There were balloons, stuffed animals, flowers and cookies for every adopted child and the waiting area outside the court room was packed with an ever rotating crew of friends, relatives, Lund employees and DCF employees as adoption finalizations happened every 15 minutes. In the courtroom, the prodigious Judge Susan Fowler presided over the adoptions and made every one a party with music, balloons and letting the children bang the gavel. “I’ll let you off making the speech we were expecting from you,” she said to one 19 month old. “Let’s make this official.” She handed him the gavel and waited patiently while he put it in his mouth before encouraging him to bang it on the table. “Give me my baby brother,” an older sister cried the minute the gavel hit the table, scooping her new little brother off his mom’s lap and lifting him high into the air.
The children adopted this morning were aged between 6 months and twelve years. There was a little girl who was celebrating her birthday on the same day as her adoption, a little boy flanked by the proudest grandparents in a 100 mile radius, “He’s such a joy, such a blessing,” his grandmother said to me, another boy so excited he couldn’t stop jumping up and down and a family who were adopting their seventh child after fostering more than 100 children. Everywhere you looked were smiles, happy tears, and hugs. Even the security guard was getting into the swing of things clapping as the families came out of the courtroom and handing out chocolate. ‘It’s going to be boring here tomorrow,” he said regretfully.
The scene will be repeated this afternoon at the courthouse in St. Albans and at different times of the day in Woodstock. “Love builds a family,” said one Dad. “Adoption is that love.”
Watch news coverage of the days events from Fox 44 here
November 18, 2014
Every November, a Presidential Proclamation launches activities and celebrations to help build awareness of adoption throughout the nation. Thousands of community organizations arrange and host programs, events, and activities to share positive adoption stories, challenge the myths, and draw attention to the thousands of children in foster care who are waiting for permanent families. At this time, there are 68 children in Vermont who need forever families and permanent homes. Lund’s partnership with the Department of Children and Families, Project Family, is working hard to find homes for these children. Last year Project Family found homes for 169 children who had been living in foster care or in residential treatment environments.
To celebrate National Adoption Month, Lund in partnership with the Department of Children and Families will finalize 29 adoptions this coming Thursday, November 20th, at three court houses across the state. This is a record for Lund and the Department of Children and Families and a record for Vermont. 29 children will go to bed on Thursday night knowing that they never again have to wonder where they belong or who will look out for them when they need help.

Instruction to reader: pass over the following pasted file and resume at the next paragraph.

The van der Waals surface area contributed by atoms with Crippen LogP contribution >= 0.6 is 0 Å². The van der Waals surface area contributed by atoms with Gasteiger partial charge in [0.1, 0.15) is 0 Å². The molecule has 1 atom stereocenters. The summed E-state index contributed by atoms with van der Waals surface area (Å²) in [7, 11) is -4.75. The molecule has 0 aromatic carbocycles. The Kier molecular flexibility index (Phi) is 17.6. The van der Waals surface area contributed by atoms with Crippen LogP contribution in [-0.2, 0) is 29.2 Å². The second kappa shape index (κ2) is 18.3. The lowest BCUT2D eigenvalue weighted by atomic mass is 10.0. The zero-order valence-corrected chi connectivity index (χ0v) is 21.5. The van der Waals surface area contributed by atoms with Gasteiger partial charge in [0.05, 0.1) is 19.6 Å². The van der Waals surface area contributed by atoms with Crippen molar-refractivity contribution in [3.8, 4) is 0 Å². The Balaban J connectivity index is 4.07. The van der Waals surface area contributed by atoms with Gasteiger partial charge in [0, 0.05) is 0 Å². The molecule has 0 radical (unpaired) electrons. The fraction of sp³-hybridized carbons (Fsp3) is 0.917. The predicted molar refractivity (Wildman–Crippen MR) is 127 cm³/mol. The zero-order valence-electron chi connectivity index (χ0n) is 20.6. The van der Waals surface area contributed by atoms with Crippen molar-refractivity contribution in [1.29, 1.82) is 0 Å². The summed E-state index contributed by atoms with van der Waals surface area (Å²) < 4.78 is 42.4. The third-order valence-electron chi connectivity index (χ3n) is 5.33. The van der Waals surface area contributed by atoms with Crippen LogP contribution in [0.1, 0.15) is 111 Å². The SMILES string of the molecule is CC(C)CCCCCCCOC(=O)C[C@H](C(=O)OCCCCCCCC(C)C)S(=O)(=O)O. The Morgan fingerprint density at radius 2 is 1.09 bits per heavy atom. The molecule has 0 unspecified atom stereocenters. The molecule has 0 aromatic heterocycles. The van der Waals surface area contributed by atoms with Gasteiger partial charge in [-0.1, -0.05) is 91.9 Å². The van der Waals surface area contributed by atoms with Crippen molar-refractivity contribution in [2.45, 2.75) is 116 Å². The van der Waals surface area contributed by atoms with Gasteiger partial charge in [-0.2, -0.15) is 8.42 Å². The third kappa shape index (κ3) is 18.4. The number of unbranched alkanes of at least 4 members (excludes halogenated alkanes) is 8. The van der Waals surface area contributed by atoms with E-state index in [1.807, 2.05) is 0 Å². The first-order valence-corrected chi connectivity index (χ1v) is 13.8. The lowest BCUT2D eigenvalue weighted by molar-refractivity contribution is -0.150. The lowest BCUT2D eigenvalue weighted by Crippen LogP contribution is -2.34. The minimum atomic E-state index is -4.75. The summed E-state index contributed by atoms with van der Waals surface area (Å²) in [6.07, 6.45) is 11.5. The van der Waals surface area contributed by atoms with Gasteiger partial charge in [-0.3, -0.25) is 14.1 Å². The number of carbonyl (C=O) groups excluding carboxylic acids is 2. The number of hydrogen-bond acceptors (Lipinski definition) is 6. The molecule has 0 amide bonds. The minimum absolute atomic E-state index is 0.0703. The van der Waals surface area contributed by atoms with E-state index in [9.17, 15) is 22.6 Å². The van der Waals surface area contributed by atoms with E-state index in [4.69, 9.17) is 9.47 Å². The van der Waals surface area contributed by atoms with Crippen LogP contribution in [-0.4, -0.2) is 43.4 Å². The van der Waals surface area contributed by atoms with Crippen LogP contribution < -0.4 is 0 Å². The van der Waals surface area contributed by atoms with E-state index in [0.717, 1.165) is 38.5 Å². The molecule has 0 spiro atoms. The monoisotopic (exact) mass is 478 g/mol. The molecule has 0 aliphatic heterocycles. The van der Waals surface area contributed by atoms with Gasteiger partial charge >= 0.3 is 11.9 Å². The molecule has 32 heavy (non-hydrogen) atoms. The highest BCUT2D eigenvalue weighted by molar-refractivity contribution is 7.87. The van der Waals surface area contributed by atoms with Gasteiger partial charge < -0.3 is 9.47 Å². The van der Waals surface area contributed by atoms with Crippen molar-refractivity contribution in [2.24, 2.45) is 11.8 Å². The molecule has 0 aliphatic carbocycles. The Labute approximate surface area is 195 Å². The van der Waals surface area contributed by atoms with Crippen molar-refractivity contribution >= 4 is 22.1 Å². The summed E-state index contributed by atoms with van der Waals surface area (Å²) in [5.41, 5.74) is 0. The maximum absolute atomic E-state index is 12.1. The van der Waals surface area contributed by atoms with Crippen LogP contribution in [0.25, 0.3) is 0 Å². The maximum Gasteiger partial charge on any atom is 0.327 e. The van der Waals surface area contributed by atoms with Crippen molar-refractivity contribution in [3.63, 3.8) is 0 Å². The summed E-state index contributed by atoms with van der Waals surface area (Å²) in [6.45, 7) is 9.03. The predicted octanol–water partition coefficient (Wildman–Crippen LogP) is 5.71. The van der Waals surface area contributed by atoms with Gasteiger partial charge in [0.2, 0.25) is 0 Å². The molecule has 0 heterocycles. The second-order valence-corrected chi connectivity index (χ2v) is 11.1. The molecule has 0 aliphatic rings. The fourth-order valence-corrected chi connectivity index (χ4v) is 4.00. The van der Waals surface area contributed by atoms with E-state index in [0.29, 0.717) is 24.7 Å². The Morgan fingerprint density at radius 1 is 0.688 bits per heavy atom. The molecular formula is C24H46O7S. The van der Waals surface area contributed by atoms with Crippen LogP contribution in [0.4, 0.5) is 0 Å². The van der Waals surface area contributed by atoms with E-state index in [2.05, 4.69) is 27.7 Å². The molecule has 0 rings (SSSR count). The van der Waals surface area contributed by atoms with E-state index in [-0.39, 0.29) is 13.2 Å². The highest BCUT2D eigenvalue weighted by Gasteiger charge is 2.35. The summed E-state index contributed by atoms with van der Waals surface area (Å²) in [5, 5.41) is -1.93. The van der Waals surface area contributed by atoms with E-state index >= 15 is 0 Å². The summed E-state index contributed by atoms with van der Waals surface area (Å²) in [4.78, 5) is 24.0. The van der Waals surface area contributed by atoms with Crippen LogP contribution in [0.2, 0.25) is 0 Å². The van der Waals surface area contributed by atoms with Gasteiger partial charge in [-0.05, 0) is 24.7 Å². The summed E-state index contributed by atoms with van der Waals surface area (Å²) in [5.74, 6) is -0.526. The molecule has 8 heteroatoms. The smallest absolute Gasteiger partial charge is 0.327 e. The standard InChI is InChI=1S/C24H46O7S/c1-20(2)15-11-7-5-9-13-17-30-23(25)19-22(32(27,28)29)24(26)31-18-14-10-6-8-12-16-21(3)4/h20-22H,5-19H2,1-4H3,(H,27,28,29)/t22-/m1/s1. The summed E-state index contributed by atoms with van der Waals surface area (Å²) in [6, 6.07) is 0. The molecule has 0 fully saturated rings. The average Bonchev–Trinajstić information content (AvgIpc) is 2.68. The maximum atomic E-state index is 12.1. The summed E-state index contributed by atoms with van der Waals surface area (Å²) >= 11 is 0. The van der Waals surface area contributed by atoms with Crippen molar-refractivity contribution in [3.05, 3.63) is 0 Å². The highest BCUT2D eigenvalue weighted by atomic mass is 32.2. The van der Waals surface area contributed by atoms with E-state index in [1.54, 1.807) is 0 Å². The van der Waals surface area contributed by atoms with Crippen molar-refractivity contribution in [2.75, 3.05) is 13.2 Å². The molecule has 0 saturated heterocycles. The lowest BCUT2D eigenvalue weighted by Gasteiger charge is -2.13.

Also in celebration of National Adoption Month, we are sharing some micro interviews with our adoption staff. Get to know these fabulous people and their work to make sure that every child has a home, below: (Click on the picture to view it larger)
November 6, 2014
Let’s Grow Kids, a statewide advocacy organization promoting the importance of quality early childhood education, held 16 events around the state last month to promote an upcoming PBS documentary series, “The Raising of America.” Each of the events featured a presentation from a local pediatrician about brain development during the early years and a 30 minute sneak peek of the documentary followed by a panel of local speakers taking questions from the audience on all aspects of early childhood education.
The series, which will be shown in Spring 2015, focuses on why children in the United States have worse outcomes on most measures of health, education and well-being than other rich nations and what can be done to stop the most vulnerable children falling further and further behind. Following the stories of various families as they struggle to find and afford quality child care for their children and delving into the brain science that proves the need for such, the series promises a well rounded and in depth exploration of what is widely being called a “crisis” by experts in the field. The situation is presented as a logical one. In order to ensure a vibrant and successful future for our nation, we must invest in the children who will be the citizens of that nation. The project description on raisingofamerica.org states, “It doesn’t have to be this way. When we invest in strengthening communities, families and young children today, the next generation will pay it back through productive and responsible citizenship tomorrow.” (raisingofamerica.org, retrieved 11/6/14)
Currently in Vermont, 40-50% of children arrive at Kindergarten unprepared. Examples of kindergarten preparedness:
knowing the alphabet and the sounds of the letters,
writing their names
counting objects and counting forward and backward,
identifying numbers, and identifying numbers before and after a given number
- Separating easily from parents
- Engaging and playing well with other children
- Paying attention and following instructions